At Christmas and at Easter, celebrations were organised with presents and food for them and their children. In many of these cases the alcoholic husbands had totally neglected their families. At these celebrations there was singing, the reading of God's Word, and prayer. Once or twice a week the daughters of these workers would come to the workshops to learn to sew. During their work they would listen to the reading of some part of Scripture, or stories that would encourage them in their spiritual life. Some of the Kruze sisters, the princesses Galitzin and princesses Lieven usually helped with the readings.
Once again the Orthodox Church felt threatened and reacted strongly. The leaders of this movement were labelled 'free thinkers', and were seen as a threat to the Church and State.
Pashkov was exiled but continued to support financially Christian missionaries and workers such as Hudson Taylor, General Booth, and others. He finally died in Italy in 1902.
Korf lived out his days in Switzerland, and was buried in Basel. These men were leaders of the movement for many years and never stopped preaching Christ. Princess Lieven shared this experience of Korf when he was a very old man.
One day in Lausanne, we, together with a mutual friend of ours, were farewelling Korf at the station. We went with him as far as the platform and then left him. Changing our minds, we decided to see if our friend had found a comfortable seat on the train and to see if we could help him in case he needed it. Half jokingly I said to our companion, "Let's have a look. Our dear Count has probably found a 'soul' already to whom he is witnessing about the Lord."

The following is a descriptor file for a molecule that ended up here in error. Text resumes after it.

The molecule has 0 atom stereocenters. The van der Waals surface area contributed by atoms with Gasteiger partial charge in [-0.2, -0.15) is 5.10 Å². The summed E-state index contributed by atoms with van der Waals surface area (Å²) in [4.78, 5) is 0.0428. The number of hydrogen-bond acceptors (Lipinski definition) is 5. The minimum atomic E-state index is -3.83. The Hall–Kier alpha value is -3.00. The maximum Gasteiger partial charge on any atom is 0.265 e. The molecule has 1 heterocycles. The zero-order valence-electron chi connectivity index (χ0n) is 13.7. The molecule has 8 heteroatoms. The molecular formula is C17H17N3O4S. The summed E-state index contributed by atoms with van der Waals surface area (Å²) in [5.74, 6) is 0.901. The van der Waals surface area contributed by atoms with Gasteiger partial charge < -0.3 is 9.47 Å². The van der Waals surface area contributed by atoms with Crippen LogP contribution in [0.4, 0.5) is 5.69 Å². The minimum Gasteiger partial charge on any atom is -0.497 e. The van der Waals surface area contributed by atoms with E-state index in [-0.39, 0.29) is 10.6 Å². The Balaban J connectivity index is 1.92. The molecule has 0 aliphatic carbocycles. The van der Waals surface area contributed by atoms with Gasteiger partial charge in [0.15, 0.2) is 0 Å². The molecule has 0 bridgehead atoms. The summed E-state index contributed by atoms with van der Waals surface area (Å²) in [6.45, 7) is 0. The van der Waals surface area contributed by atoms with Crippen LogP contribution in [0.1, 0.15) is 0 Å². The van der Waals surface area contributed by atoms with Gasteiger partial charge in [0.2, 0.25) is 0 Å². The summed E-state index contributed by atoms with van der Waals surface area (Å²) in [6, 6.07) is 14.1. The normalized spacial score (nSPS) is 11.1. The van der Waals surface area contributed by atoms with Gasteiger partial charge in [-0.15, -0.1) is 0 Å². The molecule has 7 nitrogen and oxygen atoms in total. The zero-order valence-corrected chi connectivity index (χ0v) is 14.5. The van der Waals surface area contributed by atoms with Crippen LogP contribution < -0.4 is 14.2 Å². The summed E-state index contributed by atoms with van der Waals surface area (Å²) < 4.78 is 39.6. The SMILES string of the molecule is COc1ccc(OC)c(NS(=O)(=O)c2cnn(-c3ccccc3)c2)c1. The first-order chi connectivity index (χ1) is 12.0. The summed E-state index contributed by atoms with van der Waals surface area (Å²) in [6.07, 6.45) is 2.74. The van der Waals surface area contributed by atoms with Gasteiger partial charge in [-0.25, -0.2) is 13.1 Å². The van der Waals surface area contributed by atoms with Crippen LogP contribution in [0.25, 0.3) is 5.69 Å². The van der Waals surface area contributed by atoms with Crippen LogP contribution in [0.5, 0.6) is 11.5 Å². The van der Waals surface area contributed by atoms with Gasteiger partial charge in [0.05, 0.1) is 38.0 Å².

That is exactly what had happened! As we were passing the length of the train we saw the profile through one of the carriage windows of two passengers sitting opposite each other in a lively conversation. One of them was Count Korf. He was holding a little book in his hand that he was apparently offering his companion. That's how it was. He began the discussion, and found in his companion a brother in Christ. He didn't waste time, knowing that there was not much time left!
Need for revival
Granted that this kind of revival is God's sovereign act and visitation based on His timing, should we not be praying for the preparation of the churches for such a visitation?
We read in 2 Chronicles 7:13,
When I shut up the heavens so that there is no rain, or command locusts to devour the land or send a plague among my people…
Isn't this the spiritual condition of so much of the Christian church around us today? Then the next verse is very relevant.
If my people who are called by my name, will humble themselves and pray and seek my face and turn from their wicked ways, then will I hear from heaven and will forgive their sin and will heal their land… says God Almighty.